In a curved $(3+1)$ dimensional spacetime with metric components $g_{\mu \nu}$, the covariant derivative of a $4$ vector $\mathbf V = (V^0, \vec V)$ is given by $$\nabla_\mu~ V^\mu = \frac{1}{\sqrt{-g}}\partial_\mu (\sqrt{-g}~V^\mu).$$

I expect that this relation can also be used to derive the expression for divergence of the $3$ vector $\vec V$ in a flat spatial hypersurface in a curvilinear coordinate system, eg. the cylindrical polar coordinates $(r,\phi,z)$. We will then need to replace the $\sqrt{-g}~$ by $\sqrt g~$ as the metric of the spatial hypersurface has a positive determinant. This will then give $$\vec \nabla \cdot \vec V = \nabla_i V^i = \frac{1}{r}\partial_r(r~V^r) + \partial_\phi V^\phi + \partial_zV^z.$$

However, the actual expression for the divergence of a $3$ vector in cylindrical polar coordinates is $$\vec \nabla \cdot \vec V = \frac{1}{r}\partial_r(r~V^r) + \frac{1}{r}\partial_\phi V^\phi + \partial_zV^z.$$ Can you please point out and explain where I am going wrong?


Both identities are correct. The point is that they refer to different bases. The former uses the decomposition, $$\vec{V} = V^r \partial_r + V^\theta \partial_\theta + V^z \partial_z\:,$$ the latter uses the decomposition, $$\vec{V} = V'^r \vec{e}_r + V'^\theta \vec{e}_\theta + V'^z \vec{e}_z\:,$$ where $\vec{e}_i = \frac{1}{\sqrt{g_{ii}}} \partial_{x^i}$ are unit vectors, so that $V'^i = \sqrt{g_{ii}} V^i$ (there is no sum over the repeated index $i$).

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    $\begingroup$ For the OP, this is a common hangup when graduating from vector calculus to differential geometry (as it is used in general relativity). Vector calculus almost always is taught using unit vectors for a basis, but the natural basis vectors corresponding to a set of coordinates are typically not unit. $\endgroup$ – Muphrid Apr 28 '14 at 14:19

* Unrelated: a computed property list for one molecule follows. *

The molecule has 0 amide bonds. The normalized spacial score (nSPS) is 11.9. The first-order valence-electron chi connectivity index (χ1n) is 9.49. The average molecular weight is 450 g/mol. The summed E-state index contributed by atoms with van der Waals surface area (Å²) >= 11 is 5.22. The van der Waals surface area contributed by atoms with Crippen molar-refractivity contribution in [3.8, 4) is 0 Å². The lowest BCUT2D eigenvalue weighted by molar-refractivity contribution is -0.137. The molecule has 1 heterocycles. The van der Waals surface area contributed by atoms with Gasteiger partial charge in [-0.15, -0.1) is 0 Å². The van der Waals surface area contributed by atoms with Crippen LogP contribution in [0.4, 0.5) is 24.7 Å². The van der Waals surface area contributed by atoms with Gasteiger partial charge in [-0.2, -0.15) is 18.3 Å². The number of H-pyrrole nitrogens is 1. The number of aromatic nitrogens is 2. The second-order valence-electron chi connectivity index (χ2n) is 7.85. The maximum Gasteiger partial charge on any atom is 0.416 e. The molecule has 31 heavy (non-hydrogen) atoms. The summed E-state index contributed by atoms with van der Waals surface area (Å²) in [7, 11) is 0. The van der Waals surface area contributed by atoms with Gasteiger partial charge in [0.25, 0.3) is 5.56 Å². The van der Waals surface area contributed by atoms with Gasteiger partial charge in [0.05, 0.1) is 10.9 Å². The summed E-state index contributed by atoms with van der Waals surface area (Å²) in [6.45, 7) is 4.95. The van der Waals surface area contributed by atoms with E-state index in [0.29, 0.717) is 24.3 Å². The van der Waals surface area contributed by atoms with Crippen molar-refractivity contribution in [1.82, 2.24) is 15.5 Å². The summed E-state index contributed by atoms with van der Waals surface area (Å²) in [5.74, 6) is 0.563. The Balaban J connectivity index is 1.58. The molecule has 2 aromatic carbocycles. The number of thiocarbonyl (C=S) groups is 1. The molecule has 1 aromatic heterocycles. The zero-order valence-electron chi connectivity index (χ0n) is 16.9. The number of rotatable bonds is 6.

• $\begingroup$ Vector calculus is a silly thing to teach, since you have to unlearn most of it... $\endgroup$ – Robin Ekman Apr 28 '14 at 15:18
  • $\begingroup$ Thank you for clarifying this. So, in the first case, $\partial_{x_i}$ are the coordinate basis vectors. But I do not realise how one shall know that the unit vectors in the second basis will be given by $\vec e_i = \frac{1}{\sqrt{g_{ii}}} \partial_{x_i}$. $\endgroup$ – damaihati Apr 29 '14 at 10:31
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    $\begingroup$ One has $g\left(\frac{1}{\sqrt{g_{ii}}}\partial_i, \frac{1}{\sqrt{g_{ii}}}\partial_i\right)= \frac{1}{g_{ii}}g(\partial_i,\partial_i)= \frac{1}{g_{ii}} g_{ii}=1$. Therefore $\frac{1}{\sqrt{g_{ii}}}\partial_i$ is a unit vector, tangent to the coordinate $x^i$. Consequently, if $i=r$ it coincides with $\hat{r}= \vec{e}_r$, if $i=\theta$ it coincides with $\hat{\theta}= \vec{e}_\theta$, if $i=z$ it coincides with $\hat{\theta}= \vec{e}_z$. $\endgroup$ – Valter Moretti Apr 29 '14 at 11:06
  • $\begingroup$ Sorry, I used spherical coordinates but your referred to cylindrical ones, in my answer $\phi$ should be replaced for $z$. I corrected it. $\endgroup$ – Valter Moretti Apr 29 '14 at 11:11

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